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This post was written by Jan Willem Tulp, who recently won the Eyeo Data Visualization Challenge. Even more, Jan Willem recently took the courageous decision to give up his regular day job in order to start his own data visualization practice.

Day 3 was kicked off by Nicholas Felton. His talk was all about the "Annual Reports that he has been creating for some years now. He explained his fascination with measuring all sorts of aspects, like the number of plats killed, number of people met, and number of miles traveled (which included the number of miles in Grand Theft Auto). For Nicholas measuring everything is truly a way of living: "Every time I drink coffee or see Michael J. Fox, I have to take a note". His 2010 Annual Report is about his father, who also seemed to have the same fascination of collecting and recording everything. It was great to see how he used services like Google Maps and Google Image Search in his CSI-like mission to find locations of images that his father had taken, but had no description or whatsoever of where the picture was taken.

Ben Fry gave a fantastic overview of the work he has done in the past, and more recent work he and his team have made inside Fathom. Two of the remarks he made during his talk that stuck with me are: "Sometimes we need to see both the forest and the trees in order to understand the context" and "In the client work I do, interaction is the fundamental thing". Many of his famous projects were explained, like the Stats of the Union iPad app, All Streets and The Preservation of Favoured Traces which, like Ben said, is actually "track changes of Darwin's Origin of Species". More humorous projects were: MacRecipes, which shows all the tools MacGyver figures out to build in each episode, and a way to make visualizations more physical: cinnamon powder on cappuccino's in the shape of pie charts or packed circle diagrams.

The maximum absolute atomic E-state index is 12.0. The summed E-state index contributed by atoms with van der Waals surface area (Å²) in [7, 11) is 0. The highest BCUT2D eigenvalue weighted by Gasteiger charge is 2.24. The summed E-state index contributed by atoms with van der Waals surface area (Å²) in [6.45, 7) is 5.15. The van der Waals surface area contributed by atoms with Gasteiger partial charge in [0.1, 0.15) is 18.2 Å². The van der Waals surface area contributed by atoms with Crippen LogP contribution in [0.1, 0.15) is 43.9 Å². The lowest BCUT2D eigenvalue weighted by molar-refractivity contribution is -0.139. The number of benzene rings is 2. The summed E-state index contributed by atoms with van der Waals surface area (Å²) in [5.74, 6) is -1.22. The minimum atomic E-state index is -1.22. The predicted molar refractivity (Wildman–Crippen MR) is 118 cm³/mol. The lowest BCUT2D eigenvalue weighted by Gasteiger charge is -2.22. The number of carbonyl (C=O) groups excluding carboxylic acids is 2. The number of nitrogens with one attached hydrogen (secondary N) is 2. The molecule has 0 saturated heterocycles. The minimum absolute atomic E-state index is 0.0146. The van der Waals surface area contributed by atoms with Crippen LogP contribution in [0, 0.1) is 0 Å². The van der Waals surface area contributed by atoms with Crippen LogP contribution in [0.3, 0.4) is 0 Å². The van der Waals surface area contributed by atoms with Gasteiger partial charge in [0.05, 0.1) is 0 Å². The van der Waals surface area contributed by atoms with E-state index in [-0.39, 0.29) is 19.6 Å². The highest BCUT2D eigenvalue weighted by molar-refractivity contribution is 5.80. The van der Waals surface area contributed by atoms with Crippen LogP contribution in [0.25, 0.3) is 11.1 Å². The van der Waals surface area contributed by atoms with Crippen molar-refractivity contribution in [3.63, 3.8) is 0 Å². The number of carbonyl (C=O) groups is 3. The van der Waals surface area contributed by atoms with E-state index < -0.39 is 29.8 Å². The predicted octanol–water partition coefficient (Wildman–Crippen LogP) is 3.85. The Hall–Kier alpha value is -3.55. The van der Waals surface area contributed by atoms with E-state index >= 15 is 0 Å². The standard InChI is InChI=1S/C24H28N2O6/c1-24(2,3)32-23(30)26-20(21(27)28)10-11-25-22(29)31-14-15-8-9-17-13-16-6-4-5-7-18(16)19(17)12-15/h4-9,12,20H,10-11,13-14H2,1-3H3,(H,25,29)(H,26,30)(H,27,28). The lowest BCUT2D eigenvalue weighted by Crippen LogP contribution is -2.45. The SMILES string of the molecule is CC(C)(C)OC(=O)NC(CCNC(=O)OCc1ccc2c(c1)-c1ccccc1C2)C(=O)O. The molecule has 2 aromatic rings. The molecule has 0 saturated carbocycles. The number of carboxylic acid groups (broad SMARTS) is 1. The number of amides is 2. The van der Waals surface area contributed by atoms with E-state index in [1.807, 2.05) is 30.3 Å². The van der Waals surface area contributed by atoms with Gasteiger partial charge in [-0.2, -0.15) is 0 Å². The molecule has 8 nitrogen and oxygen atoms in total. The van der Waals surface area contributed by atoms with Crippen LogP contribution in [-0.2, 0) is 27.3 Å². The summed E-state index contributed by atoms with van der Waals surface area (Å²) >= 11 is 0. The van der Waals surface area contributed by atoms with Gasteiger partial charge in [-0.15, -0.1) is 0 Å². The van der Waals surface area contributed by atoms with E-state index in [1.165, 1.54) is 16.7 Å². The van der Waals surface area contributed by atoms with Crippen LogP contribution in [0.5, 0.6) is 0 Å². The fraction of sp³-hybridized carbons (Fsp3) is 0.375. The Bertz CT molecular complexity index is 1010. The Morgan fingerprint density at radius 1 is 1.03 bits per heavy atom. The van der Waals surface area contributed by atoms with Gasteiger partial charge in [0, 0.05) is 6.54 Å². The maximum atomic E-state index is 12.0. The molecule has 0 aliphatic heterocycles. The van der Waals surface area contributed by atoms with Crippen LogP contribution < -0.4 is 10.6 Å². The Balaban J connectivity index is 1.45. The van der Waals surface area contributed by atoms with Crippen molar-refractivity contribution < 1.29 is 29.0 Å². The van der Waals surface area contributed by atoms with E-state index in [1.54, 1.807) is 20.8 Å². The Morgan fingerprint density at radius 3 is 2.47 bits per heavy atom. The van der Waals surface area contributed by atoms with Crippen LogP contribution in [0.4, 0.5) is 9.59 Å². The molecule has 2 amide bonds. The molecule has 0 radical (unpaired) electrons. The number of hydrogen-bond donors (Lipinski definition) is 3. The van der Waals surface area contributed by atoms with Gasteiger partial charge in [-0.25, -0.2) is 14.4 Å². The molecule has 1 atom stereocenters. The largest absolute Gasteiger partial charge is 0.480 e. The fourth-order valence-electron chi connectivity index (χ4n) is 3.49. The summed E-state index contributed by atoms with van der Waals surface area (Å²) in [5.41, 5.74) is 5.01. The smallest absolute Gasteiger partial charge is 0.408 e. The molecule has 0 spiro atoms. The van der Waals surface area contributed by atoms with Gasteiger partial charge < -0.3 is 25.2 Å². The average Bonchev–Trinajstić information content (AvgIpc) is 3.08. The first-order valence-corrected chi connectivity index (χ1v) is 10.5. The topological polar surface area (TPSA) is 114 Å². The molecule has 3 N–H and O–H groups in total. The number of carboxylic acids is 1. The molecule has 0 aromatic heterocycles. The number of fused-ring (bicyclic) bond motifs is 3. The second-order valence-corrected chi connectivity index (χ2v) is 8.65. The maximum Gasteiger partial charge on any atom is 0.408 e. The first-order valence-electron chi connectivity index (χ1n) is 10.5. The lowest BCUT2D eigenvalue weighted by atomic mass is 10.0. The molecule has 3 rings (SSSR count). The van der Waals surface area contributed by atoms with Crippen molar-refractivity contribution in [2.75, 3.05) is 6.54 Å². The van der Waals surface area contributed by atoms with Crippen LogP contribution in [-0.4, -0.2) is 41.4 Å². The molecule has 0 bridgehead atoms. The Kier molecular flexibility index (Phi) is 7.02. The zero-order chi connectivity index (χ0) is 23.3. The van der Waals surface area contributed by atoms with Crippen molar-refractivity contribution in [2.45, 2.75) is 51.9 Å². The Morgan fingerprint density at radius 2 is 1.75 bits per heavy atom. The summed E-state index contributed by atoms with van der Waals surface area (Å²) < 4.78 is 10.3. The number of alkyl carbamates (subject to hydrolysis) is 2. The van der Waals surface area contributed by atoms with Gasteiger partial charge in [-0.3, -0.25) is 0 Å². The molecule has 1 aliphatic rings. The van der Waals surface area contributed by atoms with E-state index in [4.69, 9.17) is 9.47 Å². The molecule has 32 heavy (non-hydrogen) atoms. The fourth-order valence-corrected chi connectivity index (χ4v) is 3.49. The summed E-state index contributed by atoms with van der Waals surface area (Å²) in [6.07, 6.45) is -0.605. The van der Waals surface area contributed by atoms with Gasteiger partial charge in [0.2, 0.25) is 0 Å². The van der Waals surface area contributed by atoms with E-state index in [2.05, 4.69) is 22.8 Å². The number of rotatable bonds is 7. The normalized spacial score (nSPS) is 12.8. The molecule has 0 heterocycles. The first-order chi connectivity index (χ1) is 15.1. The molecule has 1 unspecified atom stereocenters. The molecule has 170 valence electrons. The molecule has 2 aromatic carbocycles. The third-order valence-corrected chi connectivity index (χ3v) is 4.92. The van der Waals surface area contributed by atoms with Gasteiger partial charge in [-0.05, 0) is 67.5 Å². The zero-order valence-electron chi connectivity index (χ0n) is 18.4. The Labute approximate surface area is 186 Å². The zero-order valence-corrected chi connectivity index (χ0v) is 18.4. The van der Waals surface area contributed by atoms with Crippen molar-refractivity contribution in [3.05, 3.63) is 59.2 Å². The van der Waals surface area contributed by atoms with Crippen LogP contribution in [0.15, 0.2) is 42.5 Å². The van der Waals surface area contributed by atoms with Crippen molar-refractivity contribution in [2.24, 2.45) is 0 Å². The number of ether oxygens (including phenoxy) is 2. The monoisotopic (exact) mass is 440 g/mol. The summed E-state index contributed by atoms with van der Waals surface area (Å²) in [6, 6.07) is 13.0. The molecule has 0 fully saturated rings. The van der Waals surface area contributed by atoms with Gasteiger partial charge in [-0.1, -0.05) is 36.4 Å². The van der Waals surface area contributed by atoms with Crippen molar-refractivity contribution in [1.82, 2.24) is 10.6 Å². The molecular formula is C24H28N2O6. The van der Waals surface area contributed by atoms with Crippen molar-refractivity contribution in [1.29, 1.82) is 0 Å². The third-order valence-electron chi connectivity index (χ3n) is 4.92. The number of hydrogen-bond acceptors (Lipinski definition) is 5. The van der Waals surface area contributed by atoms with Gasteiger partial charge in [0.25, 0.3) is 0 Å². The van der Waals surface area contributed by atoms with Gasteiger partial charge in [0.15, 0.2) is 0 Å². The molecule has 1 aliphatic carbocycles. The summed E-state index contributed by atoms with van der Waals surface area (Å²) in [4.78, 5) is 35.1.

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The projects Jer Thorp featured were absolutely stunning. I think that the most remarkable projects he showed were Cascade and All The Names: Algorithmic Design and the 9/11 Memorial. Cascade is a New York Times internal project that visualizes the social shares of news articles. Cascade graphically represents how NYTimes stories are shared on Twitter, identifies who the most influential sharers or retweeters are, displays the timeline of the sharing, and much more. For the For All the Names project, Jer explained the algorithm for placement of names on the 9/11 memorial in New York City and the Processing tool to accomplish that (see image above). But the end of his talk was so true: "It's amazing to be at Eyeo, we had a dream to build this event to be the best conference in creative coding ever. I hope everyone uses this as their stepping point. I want people to be interviewing all of us 10 years ago, and for us to say, 'Well, I was at the Eyeo Festival ten years ago, and it changed my life'."

Aaron Koblin showed some of his older as well as his newer work. Especially the Johnny Cash Project was remarkable, where participants are invited to draw their own portrait of Johnny Cash to be integrated in a collective whole. So far over 250,000 people from 72 countries have participated. He showcased other projects as well, like The Wilderness Downtown, House of Cards video for Radiohead, eCloud: a dynamic sculpture inspired by the volume and behavior of an idealized cloud., and more. It is apparent that Aaron loves creating for the web: "I'm excited about WebGL. Processing is great but it's difficult to share with people who don't have the plugin or whatever.". I would have loved to hear more about his design process.

The last session of Eyeo was a panel discussion with Lisa Strausfeld, Laura Kurgan, Mark Hansen and Michal Migurski. The panel discussed the relationship between data (collection | sharing | analysis | visualization) and social justice. The members of the panel gave a short presentation of their work before starting the discussion. There was a good insight from an AP Data Journalist: "Interview the data, treat it like a source and question it."

This concluded the Eyeo sessions, but not after a great party for all attendants and speakers of cours. To wrap it up, I think everyone at Eyeo agrees with a tweet by Ben Ceverny: "Eyeo festival truly the best gathering of digital information & art practitioners I have ever participated in." Next year Eyeo 2?

See also a report on Day 1 and Day 2.

Also check out Eyeo Collection, a list of projects shown by presenters at Eyeo.

First mage taken by Kyle McDonald.